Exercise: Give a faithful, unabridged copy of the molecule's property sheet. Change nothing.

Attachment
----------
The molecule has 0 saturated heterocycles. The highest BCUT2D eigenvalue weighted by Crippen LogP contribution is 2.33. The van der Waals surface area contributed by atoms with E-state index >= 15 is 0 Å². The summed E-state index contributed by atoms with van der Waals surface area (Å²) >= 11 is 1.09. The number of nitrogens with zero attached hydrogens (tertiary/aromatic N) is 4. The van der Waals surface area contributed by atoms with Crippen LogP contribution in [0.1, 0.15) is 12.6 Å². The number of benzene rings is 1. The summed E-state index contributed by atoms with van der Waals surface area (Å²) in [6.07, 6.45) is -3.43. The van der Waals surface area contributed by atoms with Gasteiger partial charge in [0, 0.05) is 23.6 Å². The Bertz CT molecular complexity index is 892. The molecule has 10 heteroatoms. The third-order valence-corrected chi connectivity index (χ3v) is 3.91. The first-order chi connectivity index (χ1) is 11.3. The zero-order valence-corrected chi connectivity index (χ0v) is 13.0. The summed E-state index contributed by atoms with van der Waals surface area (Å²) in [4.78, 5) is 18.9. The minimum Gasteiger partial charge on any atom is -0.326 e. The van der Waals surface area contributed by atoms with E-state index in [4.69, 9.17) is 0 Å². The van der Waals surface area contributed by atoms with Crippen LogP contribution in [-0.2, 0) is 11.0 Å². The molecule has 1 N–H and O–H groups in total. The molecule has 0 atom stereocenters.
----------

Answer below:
The molecule has 0 saturated heterocycles. The highest BCUT2D eigenvalue weighted by Crippen LogP contribution is 2.33. The van der Waals surface area contributed by atoms with E-state index >= 15 is 0 Å². The summed E-state index contributed by atoms with van der Waals surface area (Å²) >= 11 is 1.09. The number of nitrogens with zero attached hydrogens (tertiary/aromatic N) is 4. The van der Waals surface area contributed by atoms with Crippen LogP contribution in [0.1, 0.15) is 12.6 Å². The number of benzene rings is 1. The summed E-state index contributed by atoms with van der Waals surface area (Å²) in [6.07, 6.45) is -3.43. The van der Waals surface area contributed by atoms with Gasteiger partial charge in [0, 0.05) is 23.6 Å². The Bertz CT molecular complexity index is 892. The molecule has 10 heteroatoms. The third-order valence-corrected chi connectivity index (χ3v) is 3.91. The first-order chi connectivity index (χ1) is 11.3. The zero-order valence-corrected chi connectivity index (χ0v) is 13.0. The summed E-state index contributed by atoms with van der Waals surface area (Å²) in [4.78, 5) is 18.9. The minimum Gasteiger partial charge on any atom is -0.326 e. The van der Waals surface area contributed by atoms with E-state index in [4.69, 9.17) is 0 Å². The van der Waals surface area contributed by atoms with Crippen LogP contribution in [-0.2, 0) is 11.0 Å². The molecule has 1 N–H and O–H groups in total. The molecule has 0 atom stereocenters.